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Has Warren Buffett Gone Car Crazy? The car industry now has a titan in its midst. The question is: Why?

By Ben Geier

This story originally appeared on Fortune Magazine

Last week, Warren Buffett made a big announcement — he's getting into the car dealership business.

Buffett's investment company Berkshire Hathaway said it would acquire Van Tuyl Group, which is headquartered in Phoenix, Ariz., and is the fifth-largest owner of dealerships in the country.

So the car industry now has a titan in its midst. The next question is obvious — why?

Why is Buffett getting into a business where sales are reaching their peak, where margin is steady, but small, and where a nascent technological disruption may be on the verge of upsetting the sales model that has ruled since the 1950s?

And is it a good idea?

"I don't think it makes sense, to be honest," said Sarwant Singh, a senior partner and automotive industry analyst at Frost and Sullivan. "The dealership stricture, especially in the US, is an age-old model that is going extinct."

Singh is referring to the franchised-dealer car sales model: car manufacturers such as Ford and General Motors have regional franchise dealers, which are owned either locally or by a chain, which is being upset by online shopping and mobile apps.

Singh expects the number of U.S. dealerships to shrink by as much as 30% in the coming years.

In an interview at Fortune's Most Powerful Women Summit earlier this week, Buffett said he got into the business because it has high volume and low capital investment needed, meaning that even with relatively low margins, profits can be substantial. Plus, he can sell insurance and financing products. The question, though, isn't whether car dealerships have been good businesses, it's whether they will be in 10, 15 or 20 years, given that the industry is seeing the same technological disruption so many other post-World War II industries have.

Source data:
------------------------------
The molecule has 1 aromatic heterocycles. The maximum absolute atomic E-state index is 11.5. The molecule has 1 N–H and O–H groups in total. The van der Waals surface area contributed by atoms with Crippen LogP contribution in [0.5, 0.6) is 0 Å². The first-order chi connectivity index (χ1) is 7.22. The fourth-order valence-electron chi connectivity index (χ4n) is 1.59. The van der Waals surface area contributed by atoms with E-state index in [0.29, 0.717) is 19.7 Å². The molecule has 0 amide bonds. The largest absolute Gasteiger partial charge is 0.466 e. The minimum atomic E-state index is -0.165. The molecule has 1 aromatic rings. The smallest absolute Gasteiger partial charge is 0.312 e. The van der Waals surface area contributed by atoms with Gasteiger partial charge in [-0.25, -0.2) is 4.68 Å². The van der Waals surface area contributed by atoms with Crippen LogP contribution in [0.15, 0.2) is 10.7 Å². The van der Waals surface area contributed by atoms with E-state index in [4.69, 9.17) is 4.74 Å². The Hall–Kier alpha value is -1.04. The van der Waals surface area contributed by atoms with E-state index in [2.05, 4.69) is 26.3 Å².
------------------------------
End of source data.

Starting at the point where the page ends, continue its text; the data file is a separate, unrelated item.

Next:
Car-buying in the future could follow a model more similar to Tesla's, where there is no lot, just a small showroom, and where the office is more often in a city center than in the suburbs.

Singh notes that millenials don't like salespeople, they prefer "product champions," like the folks working at the Apple's AAPL 0.54% Genius Bar — employees who are engaged but cool, who at least appear to be trying to help you get the product you want as. They want to feel like they're getting coffee, not engaged in negotiatory combat with a slick-haired huckster in a bad suit. That's hard in the concrete purgatory of a car lot.

For instance, Singh points to an automotive dealership in London where 60% of the cars are purchased without a test drive. If that model grows and eventually crosses the Atlantic, that would be a bad sign for Buffett.

Analyst Greggory Warren of Morningstar, though, thinks it's hard to see a majority of the market going to stores that are Tesla-clones, leaving plenty of space for the traditional car dealership.

"If a quarter of that business goes away to a different model, that still leaves 65% of the market," he said.